Race (or at least racism), unlike ethnicity, is based on a person’s appearance and not necessarily their culture.  I do not mean to imply that race is biological, it is a social construction, but that for example a black person raised by white people, who is culturally indistinguishable from whites, still experiences racism.  Gender is generally structured around biological sex (a person has to drastically change their appearance to be treated as a different gender); the traits that are described by these categories are partially biological (or based on the assumption of the presence of a certain biology) and thus it is impossible to completely break with these categories as long as the present society remains since they will effect how people treat you no matter how you act.  That is, race and gender consist of more than just roles.


Roles are social because they are relations, they are performances in which there is always an interaction with the audience.  They cannot simply be broken with on an individual level; by changing or breaking with a role one is necessarily changing a relation.  However, this does not mean that they can only be broken with collectively, or only by society as a whole. To change roles is to change relations, such change can occur on many scales, it is not only a question of collective change.  There are innumerable intermediate scales to social change that lay between the individual and the collective or the individual and the societal.  Therefore we do not need to wait until some “collective break” seems imminent to move beyond the roles that shape our relations.  It is precisely by not waiting and starting to subvert these relations now at whatever scale possible that a break might eventually spread throughout society as a whole.  I am not referring to a collective break in the sense of a homogenous simultaneous break with roles but a multifarious rupture that spreads throughout society; the concept of roleless relations necessarily implies multiplicity for to act without a role is to act without the very power relations that create homogeneity.  Of course it is not that easy, it is not just a question of everybody trying to make change in their daily lives and this change adding up to a sum total of revolution.  A large-scale break with roles implies a large scale break with the power relations that roles perpetuate, in other words capital and the state must be destroyed in all of their manifestations, the multiple micro ways in which they filter into our relations, and their macro institutional forms.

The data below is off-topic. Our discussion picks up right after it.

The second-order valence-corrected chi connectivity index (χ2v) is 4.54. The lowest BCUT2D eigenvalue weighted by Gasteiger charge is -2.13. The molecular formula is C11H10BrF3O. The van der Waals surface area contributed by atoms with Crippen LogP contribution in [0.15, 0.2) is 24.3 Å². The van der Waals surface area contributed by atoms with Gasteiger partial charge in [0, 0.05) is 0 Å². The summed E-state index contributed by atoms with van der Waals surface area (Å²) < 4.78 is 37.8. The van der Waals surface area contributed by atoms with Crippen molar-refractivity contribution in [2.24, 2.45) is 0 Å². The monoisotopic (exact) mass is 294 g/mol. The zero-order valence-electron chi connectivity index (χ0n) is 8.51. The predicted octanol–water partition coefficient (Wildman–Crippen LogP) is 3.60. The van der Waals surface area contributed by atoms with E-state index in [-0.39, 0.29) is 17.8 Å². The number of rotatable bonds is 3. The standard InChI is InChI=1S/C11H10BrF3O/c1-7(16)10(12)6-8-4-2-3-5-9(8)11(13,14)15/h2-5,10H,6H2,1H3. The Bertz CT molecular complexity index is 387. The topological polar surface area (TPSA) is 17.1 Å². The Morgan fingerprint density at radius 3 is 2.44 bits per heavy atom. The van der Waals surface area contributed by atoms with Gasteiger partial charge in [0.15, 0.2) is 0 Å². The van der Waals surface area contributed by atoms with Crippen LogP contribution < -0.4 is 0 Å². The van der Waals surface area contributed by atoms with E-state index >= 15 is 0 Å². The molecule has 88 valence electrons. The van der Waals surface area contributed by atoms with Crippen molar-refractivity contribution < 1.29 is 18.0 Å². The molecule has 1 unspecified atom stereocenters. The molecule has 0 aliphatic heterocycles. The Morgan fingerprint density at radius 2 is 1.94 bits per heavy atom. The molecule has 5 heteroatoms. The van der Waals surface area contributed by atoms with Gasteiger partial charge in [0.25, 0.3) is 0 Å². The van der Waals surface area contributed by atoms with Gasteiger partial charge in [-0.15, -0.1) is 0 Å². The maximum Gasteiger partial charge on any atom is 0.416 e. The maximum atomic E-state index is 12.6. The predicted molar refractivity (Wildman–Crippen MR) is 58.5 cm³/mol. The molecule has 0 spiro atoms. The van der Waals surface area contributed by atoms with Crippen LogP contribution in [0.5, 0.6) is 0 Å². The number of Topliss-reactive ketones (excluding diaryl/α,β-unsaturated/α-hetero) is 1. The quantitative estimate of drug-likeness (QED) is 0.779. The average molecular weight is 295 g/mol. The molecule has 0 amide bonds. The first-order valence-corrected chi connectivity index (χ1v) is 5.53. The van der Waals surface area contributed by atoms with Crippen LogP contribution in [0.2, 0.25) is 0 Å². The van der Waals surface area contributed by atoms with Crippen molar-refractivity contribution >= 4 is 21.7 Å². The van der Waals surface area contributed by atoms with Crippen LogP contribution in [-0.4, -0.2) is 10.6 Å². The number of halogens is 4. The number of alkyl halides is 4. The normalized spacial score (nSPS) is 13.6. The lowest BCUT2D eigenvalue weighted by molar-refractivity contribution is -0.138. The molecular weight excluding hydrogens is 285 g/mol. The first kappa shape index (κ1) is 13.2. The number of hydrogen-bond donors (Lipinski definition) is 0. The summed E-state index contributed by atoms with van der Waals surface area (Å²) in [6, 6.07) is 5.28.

To break with a role is not something that can be achieved immediately or easily, often one must first go through a process of subverting and bending roles, playing with them, making the unnaturalness of roles obvious through parody.  How do we expose the unnaturalness of gender, race or nationality?  Parody can expose a role as unnatural.  When someone misappropriates a gender role, when a man badly copies female behavior or vice versa we may be forced to think about whether there is a “genuine” female and male behavior.  Is the transvestite copying true femaleness or maleness or is s/he copying a copy?  Suddenly everything gets confusing.  Is she a real woman?  Is there such a thing? 


How do we organize ourselves in a qualitatively different manner without the constraints of roles?  How would we organize ourselves if the most powerful and repressive structures which reproduce our present social roles were absent?  It is important to be able to imagine such a situation and attempt to organize ourselves differently, without the roles that constrain us and perpetuate the state-capital machine, to the degree possible, here and now.